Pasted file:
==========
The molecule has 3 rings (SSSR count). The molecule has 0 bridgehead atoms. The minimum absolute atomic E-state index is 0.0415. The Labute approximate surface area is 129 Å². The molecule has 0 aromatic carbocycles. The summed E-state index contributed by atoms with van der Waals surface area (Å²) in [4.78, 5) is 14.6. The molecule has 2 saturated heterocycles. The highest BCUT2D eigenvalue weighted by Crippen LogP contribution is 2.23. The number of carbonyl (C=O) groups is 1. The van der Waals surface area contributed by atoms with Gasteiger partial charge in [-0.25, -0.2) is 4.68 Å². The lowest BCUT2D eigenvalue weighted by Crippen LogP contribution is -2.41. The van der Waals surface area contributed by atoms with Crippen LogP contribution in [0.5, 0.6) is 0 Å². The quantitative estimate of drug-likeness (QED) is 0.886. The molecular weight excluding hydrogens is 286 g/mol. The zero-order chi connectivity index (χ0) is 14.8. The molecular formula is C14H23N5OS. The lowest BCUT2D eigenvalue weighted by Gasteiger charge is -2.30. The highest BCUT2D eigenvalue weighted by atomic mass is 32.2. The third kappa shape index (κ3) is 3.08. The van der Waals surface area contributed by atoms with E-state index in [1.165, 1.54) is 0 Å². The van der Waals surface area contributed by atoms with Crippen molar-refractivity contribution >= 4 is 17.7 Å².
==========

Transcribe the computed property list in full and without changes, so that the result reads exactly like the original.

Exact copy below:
The molecule has 3 rings (SSSR count). The molecule has 0 bridgehead atoms. The minimum absolute atomic E-state index is 0.0415. The Labute approximate surface area is 129 Å². The molecule has 0 aromatic carbocycles. The summed E-state index contributed by atoms with van der Waals surface area (Å²) in [4.78, 5) is 14.6. The molecule has 2 saturated heterocycles. The highest BCUT2D eigenvalue weighted by Crippen LogP contribution is 2.23. The number of carbonyl (C=O) groups is 1. The van der Waals surface area contributed by atoms with Gasteiger partial charge in [-0.25, -0.2) is 4.68 Å². The lowest BCUT2D eigenvalue weighted by Crippen LogP contribution is -2.41. The van der Waals surface area contributed by atoms with Crippen LogP contribution in [0.5, 0.6) is 0 Å². The quantitative estimate of drug-likeness (QED) is 0.886. The molecular weight excluding hydrogens is 286 g/mol. The zero-order chi connectivity index (χ0) is 14.8. The molecular formula is C14H23N5OS. The lowest BCUT2D eigenvalue weighted by Gasteiger charge is -2.30. The highest BCUT2D eigenvalue weighted by atomic mass is 32.2. The third kappa shape index (κ3) is 3.08. The van der Waals surface area contributed by atoms with E-state index in [1.165, 1.54) is 0 Å². The van der Waals surface area contributed by atoms with Crippen molar-refractivity contribution >= 4 is 17.7 Å².